What is My Case Worth?
In determining whether you have a case, it is more an art than science, but it should be approached objectively. However, there are a number of factors used to evaluate a case. Most of those are:
Liability: Whether anyone is legally liable to you for your claim is liability. The law requires that you prove elements of a case before anyone becomes liable to you. When determining if you have case, you would have to know the theory of liability. For example, negligence has five elements. If each element can be easily proven, then liability is strong. If one or more elements are week, then you have a tougher case. For example, in a car wreck case where one has been rear-ended, liability is usually strong. However, if there’s a dispute over who had a green light, liability may be week. Investigation and discovery on the case may make it strong once one talks to all the witnesses. If there are none, liability may be tough, or impossible.
Damages: what your total losses, both tangible, like medical bills and lost wages, and intangible, like pain and suffering and mental anguish. Any attorney weighing whether to take your case or what is worth will consider your potential damages. If your damages are very small, they might be reluctant to take it. The reason for that is because the lower the damages, the more likely that expenses on a case will exceed your recovery. If your damages are high, you may still have problems making a decent recovery based upon the other factors. If you have no damages, there is no case.
Credibility: both your credibility and the opposing sides will weigh sharply in determining a value of your case. If you get caught lying under oath, your value will greatly drop. If you lie under oath, you will likely be caught, so don’t. If you think the other side is lying, talk to your lawyer about it. If you can prove the defendant is dishonest, it could improve the value of your case.
Provability: Some cases are more difficult to prove than others. Questions should be asked like “how strong is the evidence,” or “how difficult is something to prove?” In general, medical malpractice cases can be hard and very expensive to prove. Thus, it tends that only the ones with the large amounts of damages are brought. Other times, it is part of the damages that are hard to prove. You may have some medical condition that medical science has not defined, or doctors are in a disagreement about. This could mean that a substantial portion of your case cannot be proven. For example, in a mold case against an insurance company that had refused to pay for repair, the court agreed that they had a case for the costs of repairs, but the court disallowed health claims. The court ruled that the evidence in support of the health claims due to mold was not proven. Undeveloped scientific evidence makes for a hard case to prove. Likewise, sometimes witness cannot be found or will not cooperate. If some part of your case becomes difficult to prove, it will hurt your case. It does not mean you are wrong and the other side is right, it just means that part of your case just cannot be proven.
Probability of a Favorable Verdict: Unfortunately, some people are popular and some people are not. Some cases tend to take on the same hard to understand sense of appeal. This is not fair, but many lawyers will assess cases in part on how presentable a person is, but the truth is a jury will, too. Whenever you have to go to a deposition, mediation, or court, dress neatly and be well groomed. Do not wear excessive amounts of jewelry or offensive or revealing clothing. Be respectful and polite, and do not get mad. Doing otherwise could decrease the value of your case.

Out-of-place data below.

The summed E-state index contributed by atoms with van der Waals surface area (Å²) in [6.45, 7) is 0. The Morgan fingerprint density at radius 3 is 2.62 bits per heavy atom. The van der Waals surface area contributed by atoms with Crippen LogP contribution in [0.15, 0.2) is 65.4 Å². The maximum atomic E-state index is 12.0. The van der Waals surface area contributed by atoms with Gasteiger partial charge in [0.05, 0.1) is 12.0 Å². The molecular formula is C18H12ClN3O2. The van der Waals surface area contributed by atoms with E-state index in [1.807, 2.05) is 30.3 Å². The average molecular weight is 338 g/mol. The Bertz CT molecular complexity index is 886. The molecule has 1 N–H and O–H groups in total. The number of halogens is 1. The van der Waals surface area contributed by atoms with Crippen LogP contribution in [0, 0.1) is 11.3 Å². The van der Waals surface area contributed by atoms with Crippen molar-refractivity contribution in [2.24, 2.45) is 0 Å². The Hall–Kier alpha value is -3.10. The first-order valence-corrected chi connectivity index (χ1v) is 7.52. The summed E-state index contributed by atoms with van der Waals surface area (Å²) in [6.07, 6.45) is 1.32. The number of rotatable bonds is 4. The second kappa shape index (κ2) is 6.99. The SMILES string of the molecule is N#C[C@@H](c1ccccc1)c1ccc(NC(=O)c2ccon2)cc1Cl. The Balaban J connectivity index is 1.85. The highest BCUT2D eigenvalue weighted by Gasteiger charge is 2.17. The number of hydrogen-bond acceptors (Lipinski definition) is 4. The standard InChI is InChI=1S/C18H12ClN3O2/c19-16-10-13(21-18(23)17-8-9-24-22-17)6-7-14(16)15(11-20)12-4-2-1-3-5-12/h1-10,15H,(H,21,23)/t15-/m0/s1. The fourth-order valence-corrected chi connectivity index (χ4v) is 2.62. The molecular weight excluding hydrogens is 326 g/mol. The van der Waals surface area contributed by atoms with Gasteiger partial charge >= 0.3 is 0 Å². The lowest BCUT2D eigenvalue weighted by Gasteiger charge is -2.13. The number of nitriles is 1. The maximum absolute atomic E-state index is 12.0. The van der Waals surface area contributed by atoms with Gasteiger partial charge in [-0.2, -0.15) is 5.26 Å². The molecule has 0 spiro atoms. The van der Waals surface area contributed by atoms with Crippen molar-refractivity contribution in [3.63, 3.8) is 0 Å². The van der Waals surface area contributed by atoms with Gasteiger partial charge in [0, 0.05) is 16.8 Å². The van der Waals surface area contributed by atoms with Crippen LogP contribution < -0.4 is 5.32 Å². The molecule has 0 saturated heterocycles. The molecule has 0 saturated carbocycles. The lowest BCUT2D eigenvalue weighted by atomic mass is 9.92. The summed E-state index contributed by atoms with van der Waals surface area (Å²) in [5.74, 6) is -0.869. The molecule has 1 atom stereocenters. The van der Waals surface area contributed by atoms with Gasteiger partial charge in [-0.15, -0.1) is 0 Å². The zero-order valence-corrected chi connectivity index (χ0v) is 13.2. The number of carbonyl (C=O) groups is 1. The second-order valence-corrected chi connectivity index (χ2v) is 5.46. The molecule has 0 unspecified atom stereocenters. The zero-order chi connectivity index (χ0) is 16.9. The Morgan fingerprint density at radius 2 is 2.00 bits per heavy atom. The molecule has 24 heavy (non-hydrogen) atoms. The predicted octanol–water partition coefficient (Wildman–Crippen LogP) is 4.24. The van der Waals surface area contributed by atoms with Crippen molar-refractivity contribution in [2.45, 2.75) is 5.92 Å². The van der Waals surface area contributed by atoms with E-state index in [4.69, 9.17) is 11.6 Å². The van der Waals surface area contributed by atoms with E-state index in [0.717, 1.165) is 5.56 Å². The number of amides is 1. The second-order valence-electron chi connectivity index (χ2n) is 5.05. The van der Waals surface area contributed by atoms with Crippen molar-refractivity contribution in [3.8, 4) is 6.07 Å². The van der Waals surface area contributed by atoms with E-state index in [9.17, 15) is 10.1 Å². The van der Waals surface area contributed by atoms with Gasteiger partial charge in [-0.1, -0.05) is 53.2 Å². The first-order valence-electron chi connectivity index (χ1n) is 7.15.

Venue: Another factor is where your case would be tried, which is called venue. Although not fair, juries from county to county differ greatly. Consider a county which is made of mostly of blue collar workers versus a county where much of management lives. A case where an injured worker is seeking redress, might fare better with the blue collar workers. The rules determine where a case may be filed, but venue can determine the value of your case.
Possibility of Collection or payment: Finally, few cases are worth bringing if you will not recover in the end. If the other party does not have insurance that would pay a judgment against them, then it is likely you may not recover. If the defendant does have the ability to pay you, it still may be a more difficult case.
Weighing all these factors, and maybe some more, helps experienced lawyers come up with a value on your case. Though its more and art than a science, it should be approached objectively, much like a baseball manager might do when assembling a team. He will look at likely outcomes based upon what he knows his players can do by looking at their batting averages or his pitchers averages. He can make assessment and make an educated objective prediction on who would perform best based upon his players past performance. In the end, like the baseball manager, the lawyer can only make his best assessment. Which means he can increase the odds of winning, but once the baseball game starts, there is always a possibility of loss.
Please do not use this article alone to determine whether you have a case under Washington State law. Instead, consult a lawyer, and of course we would be delighted if you called us at 425-296-9025.
Successful Representation in Washington
We represent clients all over Washington State. Although we office in Redmond, we will be glad to come meet you any where in Washington State. We have clients in Vancouver, Tacoma, Seattle, Redmond, Edmonds, Everett, Bellevue, Federal Way, Monroe, Duvalle, the Olympic Pensula, Issaquah, North Bend, and even out of state clients who have cases in Washington. We are willing to work with clients over internet, phone, and email, though we do request an initial meeting in person if at all possible.